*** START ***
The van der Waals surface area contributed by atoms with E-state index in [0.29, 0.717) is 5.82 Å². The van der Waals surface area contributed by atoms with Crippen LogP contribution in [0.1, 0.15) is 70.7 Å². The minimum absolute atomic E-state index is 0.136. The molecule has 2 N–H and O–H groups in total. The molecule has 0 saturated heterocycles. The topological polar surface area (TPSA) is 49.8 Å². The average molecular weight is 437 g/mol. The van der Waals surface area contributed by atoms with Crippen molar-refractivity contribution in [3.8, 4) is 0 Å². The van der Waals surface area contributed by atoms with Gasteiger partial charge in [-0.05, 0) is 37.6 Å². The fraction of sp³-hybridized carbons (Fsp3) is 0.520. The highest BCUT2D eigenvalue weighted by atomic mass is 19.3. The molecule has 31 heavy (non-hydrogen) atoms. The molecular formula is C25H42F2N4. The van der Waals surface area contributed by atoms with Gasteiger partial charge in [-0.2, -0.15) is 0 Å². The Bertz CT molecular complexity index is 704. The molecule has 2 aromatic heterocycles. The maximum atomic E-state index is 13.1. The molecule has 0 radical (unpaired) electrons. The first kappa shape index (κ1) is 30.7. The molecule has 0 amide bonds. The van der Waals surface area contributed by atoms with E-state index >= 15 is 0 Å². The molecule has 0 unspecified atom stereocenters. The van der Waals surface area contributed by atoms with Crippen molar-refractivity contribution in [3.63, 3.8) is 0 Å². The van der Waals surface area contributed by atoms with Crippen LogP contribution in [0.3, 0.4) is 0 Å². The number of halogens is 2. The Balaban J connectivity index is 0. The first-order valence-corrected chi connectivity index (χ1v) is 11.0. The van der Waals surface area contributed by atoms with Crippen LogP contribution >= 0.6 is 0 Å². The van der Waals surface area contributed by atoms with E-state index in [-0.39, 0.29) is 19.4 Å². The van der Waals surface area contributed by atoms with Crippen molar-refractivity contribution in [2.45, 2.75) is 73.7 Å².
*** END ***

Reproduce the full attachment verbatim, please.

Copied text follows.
The van der Waals surface area contributed by atoms with E-state index in [0.29, 0.717) is 5.82 Å². The van der Waals surface area contributed by atoms with Crippen LogP contribution in [0.1, 0.15) is 70.7 Å². The minimum absolute atomic E-state index is 0.136. The molecule has 2 N–H and O–H groups in total. The molecule has 0 saturated heterocycles. The topological polar surface area (TPSA) is 49.8 Å². The average molecular weight is 437 g/mol. The van der Waals surface area contributed by atoms with Crippen molar-refractivity contribution in [3.8, 4) is 0 Å². The van der Waals surface area contributed by atoms with Gasteiger partial charge in [-0.05, 0) is 37.6 Å². The fraction of sp³-hybridized carbons (Fsp3) is 0.520. The highest BCUT2D eigenvalue weighted by atomic mass is 19.3. The molecule has 31 heavy (non-hydrogen) atoms. The molecular formula is C25H42F2N4. The van der Waals surface area contributed by atoms with Gasteiger partial charge in [-0.2, -0.15) is 0 Å². The Bertz CT molecular complexity index is 704. The molecule has 2 aromatic heterocycles. The maximum atomic E-state index is 13.1. The molecule has 0 radical (unpaired) electrons. The first kappa shape index (κ1) is 30.7. The molecule has 0 amide bonds. The van der Waals surface area contributed by atoms with E-state index >= 15 is 0 Å². The molecule has 0 unspecified atom stereocenters. The van der Waals surface area contributed by atoms with Crippen molar-refractivity contribution in [3.63, 3.8) is 0 Å². The van der Waals surface area contributed by atoms with Crippen LogP contribution in [0.3, 0.4) is 0 Å². The number of halogens is 2. The Balaban J connectivity index is 0. The first-order valence-corrected chi connectivity index (χ1v) is 11.0. The van der Waals surface area contributed by atoms with Crippen LogP contribution >= 0.6 is 0 Å². The van der Waals surface area contributed by atoms with E-state index in [-0.39, 0.29) is 19.4 Å². The van der Waals surface area contributed by atoms with Crippen molar-refractivity contribution in [2.45, 2.75) is 73.7 Å².